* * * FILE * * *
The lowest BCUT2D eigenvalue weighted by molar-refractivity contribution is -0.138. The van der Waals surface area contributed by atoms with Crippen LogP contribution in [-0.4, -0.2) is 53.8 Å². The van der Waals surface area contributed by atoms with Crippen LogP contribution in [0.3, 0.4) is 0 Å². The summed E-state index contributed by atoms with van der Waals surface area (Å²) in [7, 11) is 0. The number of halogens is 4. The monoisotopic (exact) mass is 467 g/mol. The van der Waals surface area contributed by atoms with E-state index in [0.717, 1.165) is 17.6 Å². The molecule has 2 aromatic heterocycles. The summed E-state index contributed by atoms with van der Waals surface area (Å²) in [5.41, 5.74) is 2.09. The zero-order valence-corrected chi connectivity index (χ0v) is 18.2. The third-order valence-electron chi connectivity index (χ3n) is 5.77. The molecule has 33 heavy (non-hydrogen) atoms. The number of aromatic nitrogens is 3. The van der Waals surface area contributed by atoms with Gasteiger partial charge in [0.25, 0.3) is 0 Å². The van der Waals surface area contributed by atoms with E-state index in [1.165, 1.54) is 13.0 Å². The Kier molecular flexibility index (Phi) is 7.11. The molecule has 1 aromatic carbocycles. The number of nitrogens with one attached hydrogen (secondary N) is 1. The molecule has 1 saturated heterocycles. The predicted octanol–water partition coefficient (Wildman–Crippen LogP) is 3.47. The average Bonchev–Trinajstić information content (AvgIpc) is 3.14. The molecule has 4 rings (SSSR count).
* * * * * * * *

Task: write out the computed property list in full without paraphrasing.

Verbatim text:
The lowest BCUT2D eigenvalue weighted by molar-refractivity contribution is -0.138. The van der Waals surface area contributed by atoms with Crippen LogP contribution in [-0.4, -0.2) is 53.8 Å². The van der Waals surface area contributed by atoms with Crippen LogP contribution in [0.3, 0.4) is 0 Å². The summed E-state index contributed by atoms with van der Waals surface area (Å²) in [7, 11) is 0. The number of halogens is 4. The monoisotopic (exact) mass is 467 g/mol. The van der Waals surface area contributed by atoms with E-state index in [0.717, 1.165) is 17.6 Å². The molecule has 2 aromatic heterocycles. The summed E-state index contributed by atoms with van der Waals surface area (Å²) in [5.41, 5.74) is 2.09. The zero-order valence-corrected chi connectivity index (χ0v) is 18.2. The third-order valence-electron chi connectivity index (χ3n) is 5.77. The molecule has 33 heavy (non-hydrogen) atoms. The number of aromatic nitrogens is 3. The van der Waals surface area contributed by atoms with Gasteiger partial charge in [0.25, 0.3) is 0 Å². The van der Waals surface area contributed by atoms with E-state index in [1.165, 1.54) is 13.0 Å². The Kier molecular flexibility index (Phi) is 7.11. The molecule has 1 aromatic carbocycles. The number of nitrogens with one attached hydrogen (secondary N) is 1. The molecule has 1 saturated heterocycles. The predicted octanol–water partition coefficient (Wildman–Crippen LogP) is 3.47. The average Bonchev–Trinajstić information content (AvgIpc) is 3.14. The molecule has 4 rings (SSSR count).